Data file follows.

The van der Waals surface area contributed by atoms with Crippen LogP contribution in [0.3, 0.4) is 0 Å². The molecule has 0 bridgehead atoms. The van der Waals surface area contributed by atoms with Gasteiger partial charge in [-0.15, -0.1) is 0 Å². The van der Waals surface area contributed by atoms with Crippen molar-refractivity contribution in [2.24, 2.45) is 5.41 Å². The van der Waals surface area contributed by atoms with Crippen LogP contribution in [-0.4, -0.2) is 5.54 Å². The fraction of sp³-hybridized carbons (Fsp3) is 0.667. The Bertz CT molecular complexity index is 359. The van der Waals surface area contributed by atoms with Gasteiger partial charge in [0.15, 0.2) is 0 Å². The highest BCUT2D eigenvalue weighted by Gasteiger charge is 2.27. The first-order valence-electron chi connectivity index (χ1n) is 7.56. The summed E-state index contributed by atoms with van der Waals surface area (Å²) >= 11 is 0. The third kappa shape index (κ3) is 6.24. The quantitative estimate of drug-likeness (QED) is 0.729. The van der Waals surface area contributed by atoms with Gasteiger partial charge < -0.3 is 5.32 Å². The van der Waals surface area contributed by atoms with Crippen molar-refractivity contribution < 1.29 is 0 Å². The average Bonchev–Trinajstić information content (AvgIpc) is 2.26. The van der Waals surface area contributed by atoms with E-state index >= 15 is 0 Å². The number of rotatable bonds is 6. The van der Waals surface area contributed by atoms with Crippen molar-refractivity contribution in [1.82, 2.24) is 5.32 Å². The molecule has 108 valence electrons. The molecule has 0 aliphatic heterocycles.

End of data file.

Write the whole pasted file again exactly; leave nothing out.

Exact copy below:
The van der Waals surface area contributed by atoms with Crippen LogP contribution in [0.3, 0.4) is 0 Å². The molecule has 0 bridgehead atoms. The van der Waals surface area contributed by atoms with Gasteiger partial charge in [-0.15, -0.1) is 0 Å². The van der Waals surface area contributed by atoms with Crippen molar-refractivity contribution in [2.24, 2.45) is 5.41 Å². The van der Waals surface area contributed by atoms with Crippen LogP contribution in [-0.4, -0.2) is 5.54 Å². The fraction of sp³-hybridized carbons (Fsp3) is 0.667. The Bertz CT molecular complexity index is 359. The van der Waals surface area contributed by atoms with Gasteiger partial charge in [0.15, 0.2) is 0 Å². The highest BCUT2D eigenvalue weighted by Gasteiger charge is 2.27. The first-order valence-electron chi connectivity index (χ1n) is 7.56. The summed E-state index contributed by atoms with van der Waals surface area (Å²) >= 11 is 0. The third kappa shape index (κ3) is 6.24. The quantitative estimate of drug-likeness (QED) is 0.729. The van der Waals surface area contributed by atoms with Gasteiger partial charge < -0.3 is 5.32 Å². The van der Waals surface area contributed by atoms with Crippen molar-refractivity contribution < 1.29 is 0 Å². The average Bonchev–Trinajstić information content (AvgIpc) is 2.26. The van der Waals surface area contributed by atoms with E-state index >= 15 is 0 Å². The number of rotatable bonds is 6. The van der Waals surface area contributed by atoms with Crippen molar-refractivity contribution in [1.82, 2.24) is 5.32 Å². The molecule has 108 valence electrons. The molecule has 0 aliphatic heterocycles.